It’s no secret that New Mexico wears its quirky reputation as a badge of honor. Beyond the routine UFO and chupacabra chatter, the landscape itself is incredibly distinctive. From bright white sands to endless red rock vistas, New Mexico’s natural diversity is an attraction in and of itself. The Great Plains, southern Rocky Mountains, Colorado Plateau, and Basin and Range Provinces all converge in our state, creating above-average geologic diversity. Let’s explore five of the more intriguing geological sites in New Mexico: some that you may be familiar with, and some that are still a bit obscure.
If geology could inspire an entire genre, the Bisti Badlands would be science fiction’s muse. Just south of Farmington in the northwestern corner of our state, the Bisti Badlands rise from the desert like overgrown, ashy mushrooms. Eroded shale and sandstone create odd spiky and top-heavy formations called hoodoos that trigger the imagination. Petrified wood is scattered about sporadically, invoking post-apocalyptic vibes.
Barren, hot, and remote, exploring the badlands is not for the casual day hiker. Make sure to have GPS location capabilities that don’t rely on cell service and plenty of water. There are no marked trails to the distinct rock formations, so do your research before embarking.
Known for its healing waters, Jemez Springs has been a destination for those seeking the therapy of its thermal pools for centuries. Due to the geological properties of the springs, unique features dot the landscape around the pools that are less than an hour north of Albuquerque nestled in the Santa Fe National Forest:
- Teakettle Rock juts out of the ground like it was plopped there by a giant looking for a spot of tea.
- The Soda Dam spans more than 300 feet across the Jemez River Valley, forming a natural bridge of 7,000-year-old deposited calcium carbonate and travertine.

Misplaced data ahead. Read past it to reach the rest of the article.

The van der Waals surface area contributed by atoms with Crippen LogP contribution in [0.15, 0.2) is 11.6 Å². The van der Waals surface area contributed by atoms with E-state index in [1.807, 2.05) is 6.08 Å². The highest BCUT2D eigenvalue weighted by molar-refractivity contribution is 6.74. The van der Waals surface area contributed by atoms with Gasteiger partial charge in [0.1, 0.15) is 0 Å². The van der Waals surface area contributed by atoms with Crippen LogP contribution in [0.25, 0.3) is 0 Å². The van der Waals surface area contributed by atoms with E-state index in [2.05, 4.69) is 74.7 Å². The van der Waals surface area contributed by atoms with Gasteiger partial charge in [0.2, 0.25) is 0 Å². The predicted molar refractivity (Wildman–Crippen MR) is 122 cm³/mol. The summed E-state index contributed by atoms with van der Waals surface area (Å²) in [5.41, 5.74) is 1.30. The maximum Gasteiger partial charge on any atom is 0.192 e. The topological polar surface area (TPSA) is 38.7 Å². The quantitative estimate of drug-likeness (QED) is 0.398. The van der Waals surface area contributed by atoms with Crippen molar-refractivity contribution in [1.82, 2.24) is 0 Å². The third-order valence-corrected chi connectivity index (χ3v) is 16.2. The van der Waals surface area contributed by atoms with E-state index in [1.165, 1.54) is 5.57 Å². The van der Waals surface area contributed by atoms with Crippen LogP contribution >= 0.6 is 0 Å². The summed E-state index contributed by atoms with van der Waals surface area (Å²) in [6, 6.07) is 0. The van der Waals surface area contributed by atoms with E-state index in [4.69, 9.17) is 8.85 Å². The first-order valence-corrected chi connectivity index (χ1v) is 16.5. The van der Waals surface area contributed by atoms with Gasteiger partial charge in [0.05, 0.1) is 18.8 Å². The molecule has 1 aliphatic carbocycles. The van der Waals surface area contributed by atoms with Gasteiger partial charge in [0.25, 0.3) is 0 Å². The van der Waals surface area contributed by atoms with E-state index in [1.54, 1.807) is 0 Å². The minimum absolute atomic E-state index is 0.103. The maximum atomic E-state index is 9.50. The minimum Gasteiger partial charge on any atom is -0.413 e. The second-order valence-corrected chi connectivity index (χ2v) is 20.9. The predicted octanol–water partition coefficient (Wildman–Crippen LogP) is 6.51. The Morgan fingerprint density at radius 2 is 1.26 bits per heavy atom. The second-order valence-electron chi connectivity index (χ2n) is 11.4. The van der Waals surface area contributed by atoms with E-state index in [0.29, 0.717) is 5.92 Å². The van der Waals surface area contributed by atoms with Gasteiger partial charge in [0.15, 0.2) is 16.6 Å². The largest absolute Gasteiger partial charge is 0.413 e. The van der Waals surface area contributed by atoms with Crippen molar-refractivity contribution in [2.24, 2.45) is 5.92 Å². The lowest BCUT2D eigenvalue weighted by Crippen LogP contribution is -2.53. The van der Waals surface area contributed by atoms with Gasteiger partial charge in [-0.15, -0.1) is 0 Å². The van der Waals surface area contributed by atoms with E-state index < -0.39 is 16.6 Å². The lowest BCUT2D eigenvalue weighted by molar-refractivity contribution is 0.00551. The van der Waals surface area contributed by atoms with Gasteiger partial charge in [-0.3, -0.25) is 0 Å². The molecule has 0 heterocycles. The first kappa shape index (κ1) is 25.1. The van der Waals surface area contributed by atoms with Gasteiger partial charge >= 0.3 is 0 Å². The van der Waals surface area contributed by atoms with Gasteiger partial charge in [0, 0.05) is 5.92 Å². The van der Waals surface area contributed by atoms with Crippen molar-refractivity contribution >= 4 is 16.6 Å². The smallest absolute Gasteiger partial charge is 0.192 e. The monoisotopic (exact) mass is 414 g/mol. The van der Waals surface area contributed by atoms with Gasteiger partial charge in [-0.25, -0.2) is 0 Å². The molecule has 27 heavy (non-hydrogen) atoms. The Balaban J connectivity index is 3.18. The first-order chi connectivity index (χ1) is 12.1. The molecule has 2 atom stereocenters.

- The Kasha-Katuwe Tent Rocks National Monument features white formations that appear conical, much like large teepees clustered together.
- The Goblin Colony Hike in the Jemez Mountains is a remote loop that gives access to ‘goblin-like’ formations named for their volcanic–hoodoo hybrid appearance.
The Santa Rosa Blue Hole
A mini natural wonder, the Santa Rosa Blue Hole is known for its unusually clear visibility and gorgeous sapphire color. A destination for scuba divers, the hole maintains a constant 62-degree temperature even as it renews itself every six hours from the complex system of underground water that connects the Blue Hole to seven sister lakes. With easy access and a short drive for any New Mexican, the Santa Rosa Blue Hole is a refreshing destination any time of year.
White Sands National Park
It’s hard to truly understand how striking the white sand dunes of southern New Mexico are until you see them for yourself. The largest pure gypsum crystal deposit in the world creates a stark and other-worldly landscape that is constantly in motion. Rare flora and fauna that have adapted to life in the dunes are scattered about the national park that is adjacent to both a U.S. missile testing facility and the Chihuahuan Desert.
Formerly known as a smaller, nonremarkable cave in Carlsbad Caverns, everything changed for Lechuguilla Cave in 1986. A group of cavers discovered passages beneath the cave that led to the discovery of Lechuguilla, now revealed to be one of the ten longest caves in the world, and the second deepest limestone cave in the country. Over 145 miles of the cave have been mapped so far with a variety of fantastic geologic deposits and formations included, such as 20-foot-tall gypsum chandeliers. The cave is now closed to the public, with access limited to approved scientific teams and excursions.
This is by no means a comprehensive list of New Mexico’s geological attractions. Honorable mentions include the legend of Shiprock, the volcanic history of Cabezon Peak, or the bizarre aesthetic of the Ah-Shi-Sle-Pah Wilderness Study Area. Happy rock hounding!